Our fourth spring lies centrally on the mountain top. This is “the pasture spring”. In the center of what was once the large sunny pasture which was a part of Mrs. Markham’s home as a child, and what is now our camp play fields, this spot, with its swimming pool, is perhaps the center of our picture at Hilltop. (The stables, with their beautiful horses, have a strong appeal). The water in the pool is soft as rainwater. Flowers bloom here which are not found on other parts of the campgrounds. Below the pool the little stream has cut its way down, exposing large rocks, making little pools with sandy beaches where little boys may play, building their dams and harbors and sailing their boats (and where little girls may do much the same, and make their play houses). Fossils are found here, rare birds are seen, and a chipmunk or rabbit or squirrel may become less timid during the summer months. The swimming pool is built of concrete and is one hundred feet long by thirty feet wide, with an average depth of five feet. There is a diving board at the deeper end. Campers row their kayaks here before they (the older ones) take them out on their camping trips to the nearby rivers and streams. The kayaks are built by the older boys and their leaders in the shop at camp.
In the widest open place on our play fields stands the brick column for our telescope. In the evenings to many of our campers there is no other spot more interesting than this. The telescope has an eight-inch lens.
There is a smaller swimming pool for the smaller campers, those five or six and under. This is in The Hollow, a place of depth and shade, near The Big House, our guest house for parents and friends of the campers. Near the Big House also are houses for the younger campers, with their own little play house, shower bath and toilet, outdoor fireplace, and playgrounds. We occasionally have several of these little ones, and wish that we might have more, for they live the very essence of the camp life.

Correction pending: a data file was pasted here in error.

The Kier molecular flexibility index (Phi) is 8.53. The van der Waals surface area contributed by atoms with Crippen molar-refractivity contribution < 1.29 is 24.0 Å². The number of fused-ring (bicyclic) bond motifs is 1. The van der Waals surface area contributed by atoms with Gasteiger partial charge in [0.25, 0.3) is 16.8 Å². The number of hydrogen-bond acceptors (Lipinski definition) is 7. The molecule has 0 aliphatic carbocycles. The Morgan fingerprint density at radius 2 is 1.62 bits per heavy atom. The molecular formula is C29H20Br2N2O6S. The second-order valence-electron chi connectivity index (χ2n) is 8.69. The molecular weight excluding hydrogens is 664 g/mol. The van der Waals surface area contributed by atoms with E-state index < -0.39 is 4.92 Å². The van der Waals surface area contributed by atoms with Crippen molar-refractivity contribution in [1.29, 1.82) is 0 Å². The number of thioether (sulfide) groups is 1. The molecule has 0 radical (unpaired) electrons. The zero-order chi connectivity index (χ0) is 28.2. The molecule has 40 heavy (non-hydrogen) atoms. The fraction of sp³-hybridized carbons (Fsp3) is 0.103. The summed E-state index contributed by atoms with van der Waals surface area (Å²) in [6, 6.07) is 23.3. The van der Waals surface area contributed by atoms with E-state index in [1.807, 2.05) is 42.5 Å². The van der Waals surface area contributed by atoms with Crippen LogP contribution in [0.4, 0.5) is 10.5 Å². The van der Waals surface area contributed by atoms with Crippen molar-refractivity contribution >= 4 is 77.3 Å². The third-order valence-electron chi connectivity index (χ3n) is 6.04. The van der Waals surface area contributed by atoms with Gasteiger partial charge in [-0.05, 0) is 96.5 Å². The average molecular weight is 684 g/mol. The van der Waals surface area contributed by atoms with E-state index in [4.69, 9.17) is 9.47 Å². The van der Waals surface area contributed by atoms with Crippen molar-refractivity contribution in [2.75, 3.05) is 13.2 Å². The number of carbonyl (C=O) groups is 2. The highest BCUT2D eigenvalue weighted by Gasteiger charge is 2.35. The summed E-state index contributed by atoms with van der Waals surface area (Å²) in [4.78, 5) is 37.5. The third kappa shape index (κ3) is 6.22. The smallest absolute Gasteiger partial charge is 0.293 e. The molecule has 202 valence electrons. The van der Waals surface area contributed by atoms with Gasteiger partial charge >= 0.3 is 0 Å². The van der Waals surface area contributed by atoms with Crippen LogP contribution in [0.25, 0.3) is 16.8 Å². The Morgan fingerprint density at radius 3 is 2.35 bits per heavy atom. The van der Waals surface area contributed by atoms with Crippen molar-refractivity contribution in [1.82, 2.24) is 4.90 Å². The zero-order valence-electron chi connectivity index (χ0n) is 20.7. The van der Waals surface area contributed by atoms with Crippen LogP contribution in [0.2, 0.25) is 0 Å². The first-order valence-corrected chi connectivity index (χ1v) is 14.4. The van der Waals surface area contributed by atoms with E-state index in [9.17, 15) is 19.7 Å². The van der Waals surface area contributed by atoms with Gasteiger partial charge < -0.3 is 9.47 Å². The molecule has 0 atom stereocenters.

On opposite sides of the large swimming pool are showers for the girls and boys. These, with only curtains about them, are open to the sun and air. There are additional showers for the girls and their leaders on the girls’ campgrounds. The kitchen staff have their separate shower room.
The toilets on the campgrounds are of the governmentally approved type, with concrete floor and septic tank beneath, with, in addition, one of the chemical type.
The Big House, near the east entrance to the grounds, is a large frame house with large rooms and high ceilings. In the electric ovens of the large kitchen of the Big House the many loaves of home-made bread for the camp tables are baked. Electricity is used also for refrigeration here, while at the camp kitchen a three-hundred-pound ice box and wood and coal range are used. Drinking water is served un-iced at both the camp and the Big House tables, frosting the glass as it comes fresh from the well from which it is drawn. Guests at the Big House may have room and board by the day, week, or month. Accommodations are limited to four large bedrooms with one conveniently large bath, in which there is always an abundance of hot and cold water. Water for the bathroom is electrically heated. There are electric lights and a telephone at the Big House. Electric lights (unless the flashlights belonging to the campers may be called so) are not used on the campgrounds. Girl campers wishing hot baths come to the Big House bathroom for them. The large back porch at the Big House serves as our camp craft room, where supplies for trips are packed. The attic of the Big House provides storage space for city clothes.